12 comments:

  1. This is a magnificent post.
    The Kite is a cracker but not a shabby shot in here.

    I often hear birds tweeting so can empathise with the poor bloke. We had a bird ramble here this week and they moaned at Molly for barking. The racket they were making it's a wonder they saw anything I heard them coming ten minutes before i saw them.

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  2. Brilliant flight shots of the Red Kites.
    Looks as though you had a great visit to Yellowbelly country.
    The Lincolnshire Wildlife Trust also ban dogs from most of their reserves.
    Unfortunately a minority of antisocial, thoughtless dog owners spoil it for most.

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  3. A stunning set of images Keith...oops!...can't stop...off to check the shrubbery in the garden, I think one bush has just started to 'tweet'!...[;o{

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  4. Whata wonderful varied postsof great birds today keith. Great to see the corn Bunting and marvellous that you saw the Stilt. Although, like you I am a dog lover, dogs can be a nuisance and a woory tobirds if they chase them and often they do although i know Whiskey does not do that Great shots of the Red Kite and that certainly was an obliging Sedge. Usually they are deep in thicket. Love the avocet standing shot although it is also lovely to see it in flight. Have a wonderful weekend.

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  5. The Black Winged Stilt is a gorgeous bird given the numbers being found in the UK over the last week let's hope they attempt to colonise here in the UK

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  6. Thanks Adrian. I had a great time watching the Red Kite. Not often we can get that close, unless we pay to sit in a hide while they're being fed.
    Rambling birders; it really is a wonder some of them see anything. They'd be better off going down the pub for a natter.

    Thanks John. I think Frampton Marsh is a great reserve; one of my favourites. It is a shame dogs under control are not allowed. Maybe one day.

    A tweeting bush? You should get pictures of that Trevor, you could make some money.

    Thanks Margaret. I've had some great days recently with some good weather too. The Kite was amazing. It's a shame I can't take Whisky with me everywhere; but I could take a screaming kid. Crazy isn't it.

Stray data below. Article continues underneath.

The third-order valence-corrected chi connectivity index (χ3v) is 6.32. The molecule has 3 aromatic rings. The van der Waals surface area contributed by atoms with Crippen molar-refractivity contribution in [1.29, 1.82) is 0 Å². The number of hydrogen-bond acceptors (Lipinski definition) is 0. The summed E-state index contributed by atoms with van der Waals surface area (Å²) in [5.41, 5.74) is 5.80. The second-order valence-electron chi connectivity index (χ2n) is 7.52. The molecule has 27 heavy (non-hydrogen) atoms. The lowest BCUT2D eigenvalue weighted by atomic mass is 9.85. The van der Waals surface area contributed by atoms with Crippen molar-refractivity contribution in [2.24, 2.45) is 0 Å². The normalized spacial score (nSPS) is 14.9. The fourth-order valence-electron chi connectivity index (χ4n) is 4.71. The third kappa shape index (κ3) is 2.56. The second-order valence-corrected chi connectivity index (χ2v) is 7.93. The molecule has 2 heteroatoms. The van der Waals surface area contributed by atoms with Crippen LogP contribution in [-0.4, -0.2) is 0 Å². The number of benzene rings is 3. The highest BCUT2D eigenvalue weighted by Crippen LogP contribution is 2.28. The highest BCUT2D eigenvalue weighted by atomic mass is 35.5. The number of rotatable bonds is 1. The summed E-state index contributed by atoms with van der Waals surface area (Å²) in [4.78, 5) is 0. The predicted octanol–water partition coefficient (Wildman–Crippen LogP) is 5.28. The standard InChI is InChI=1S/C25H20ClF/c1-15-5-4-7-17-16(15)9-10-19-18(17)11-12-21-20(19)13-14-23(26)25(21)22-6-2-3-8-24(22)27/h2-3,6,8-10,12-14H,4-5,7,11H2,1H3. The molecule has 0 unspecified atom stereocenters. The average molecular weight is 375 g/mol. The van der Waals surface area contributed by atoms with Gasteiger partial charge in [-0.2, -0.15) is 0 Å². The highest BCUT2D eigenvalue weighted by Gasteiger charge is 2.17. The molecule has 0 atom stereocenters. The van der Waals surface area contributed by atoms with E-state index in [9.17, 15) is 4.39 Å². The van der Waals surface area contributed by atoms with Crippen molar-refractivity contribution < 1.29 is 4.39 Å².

Cheers Doug. I'm sure that will happen in the not too distant future. 15 to 20 years from now, we could be getting all sorts of rarities becoming the norm. So long as some of the Europeans stop shooting them. We might even have Turtle Doves back in numbers.


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  7. Loving the Stilt and your Avocet awesome birds!! And that kite what a beauty! SO happy you shared this outing, some new birds of your part of the world for me to enjoy!!

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  8. Glad you enjoyed them Sondra. The stilt is a rarity for here ......... the Red Kites are becoming more common now, thankfully.

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  9. What a beautiful post! The flight shots are my favorite ... I can never get good ones. And I've never seen Red Kites (even virtually). Loved all the birds ...fantastic area for birding.

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  10. Thank you Sallie. I have some great areas not far from home; I'm very lucky.

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  11. Fantastic image son the Stilt Keith, what a find.
    Hm! Strange lot, some birders from Bucks.

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  12. Thanks Roy.
    Yea, I think Bucks Birders top the list for the fruit loops out there.